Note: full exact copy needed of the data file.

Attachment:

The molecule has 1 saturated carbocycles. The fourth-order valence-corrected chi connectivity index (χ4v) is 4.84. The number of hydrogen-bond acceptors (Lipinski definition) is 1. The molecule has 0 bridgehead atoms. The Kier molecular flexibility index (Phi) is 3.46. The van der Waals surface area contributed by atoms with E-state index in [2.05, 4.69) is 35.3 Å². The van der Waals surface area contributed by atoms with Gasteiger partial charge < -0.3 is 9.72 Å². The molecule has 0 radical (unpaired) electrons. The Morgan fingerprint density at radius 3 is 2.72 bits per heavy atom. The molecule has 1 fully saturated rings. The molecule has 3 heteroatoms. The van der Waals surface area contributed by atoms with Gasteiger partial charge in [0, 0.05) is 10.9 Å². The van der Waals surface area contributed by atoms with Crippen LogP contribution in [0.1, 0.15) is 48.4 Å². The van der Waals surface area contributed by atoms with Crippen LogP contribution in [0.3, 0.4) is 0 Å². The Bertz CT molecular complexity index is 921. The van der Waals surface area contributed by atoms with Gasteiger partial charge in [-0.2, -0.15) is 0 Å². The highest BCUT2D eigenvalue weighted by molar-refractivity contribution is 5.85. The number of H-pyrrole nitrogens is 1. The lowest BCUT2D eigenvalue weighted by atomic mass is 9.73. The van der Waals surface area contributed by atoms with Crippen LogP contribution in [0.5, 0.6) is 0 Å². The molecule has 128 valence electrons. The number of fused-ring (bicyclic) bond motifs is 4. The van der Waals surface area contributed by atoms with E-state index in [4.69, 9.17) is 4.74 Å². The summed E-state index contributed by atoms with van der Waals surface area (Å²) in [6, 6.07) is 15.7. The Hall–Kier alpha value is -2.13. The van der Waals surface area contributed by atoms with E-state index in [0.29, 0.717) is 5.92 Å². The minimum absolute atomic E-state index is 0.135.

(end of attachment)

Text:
The molecule has 1 saturated carbocycles. The fourth-order valence-corrected chi connectivity index (χ4v) is 4.84. The number of hydrogen-bond acceptors (Lipinski definition) is 1. The molecule has 0 bridgehead atoms. The Kier molecular flexibility index (Phi) is 3.46. The van der Waals surface area contributed by atoms with E-state index in [2.05, 4.69) is 35.3 Å². The van der Waals surface area contributed by atoms with Gasteiger partial charge < -0.3 is 9.72 Å². The molecule has 0 radical (unpaired) electrons. The Morgan fingerprint density at radius 3 is 2.72 bits per heavy atom. The molecule has 1 fully saturated rings. The molecule has 3 heteroatoms. The van der Waals surface area contributed by atoms with Gasteiger partial charge in [0, 0.05) is 10.9 Å². The van der Waals surface area contributed by atoms with Crippen LogP contribution in [0.1, 0.15) is 48.4 Å². The van der Waals surface area contributed by atoms with Crippen LogP contribution in [0.3, 0.4) is 0 Å². The Bertz CT molecular complexity index is 921. The van der Waals surface area contributed by atoms with Gasteiger partial charge in [-0.2, -0.15) is 0 Å². The highest BCUT2D eigenvalue weighted by molar-refractivity contribution is 5.85. The number of H-pyrrole nitrogens is 1. The lowest BCUT2D eigenvalue weighted by atomic mass is 9.73. The van der Waals surface area contributed by atoms with Crippen LogP contribution in [0.5, 0.6) is 0 Å². The molecule has 128 valence electrons. The number of fused-ring (bicyclic) bond motifs is 4. The van der Waals surface area contributed by atoms with E-state index in [4.69, 9.17) is 4.74 Å². The summed E-state index contributed by atoms with van der Waals surface area (Å²) in [6, 6.07) is 15.7. The Hall–Kier alpha value is -2.13. The van der Waals surface area contributed by atoms with E-state index in [0.29, 0.717) is 5.92 Å². The minimum absolute atomic E-state index is 0.135.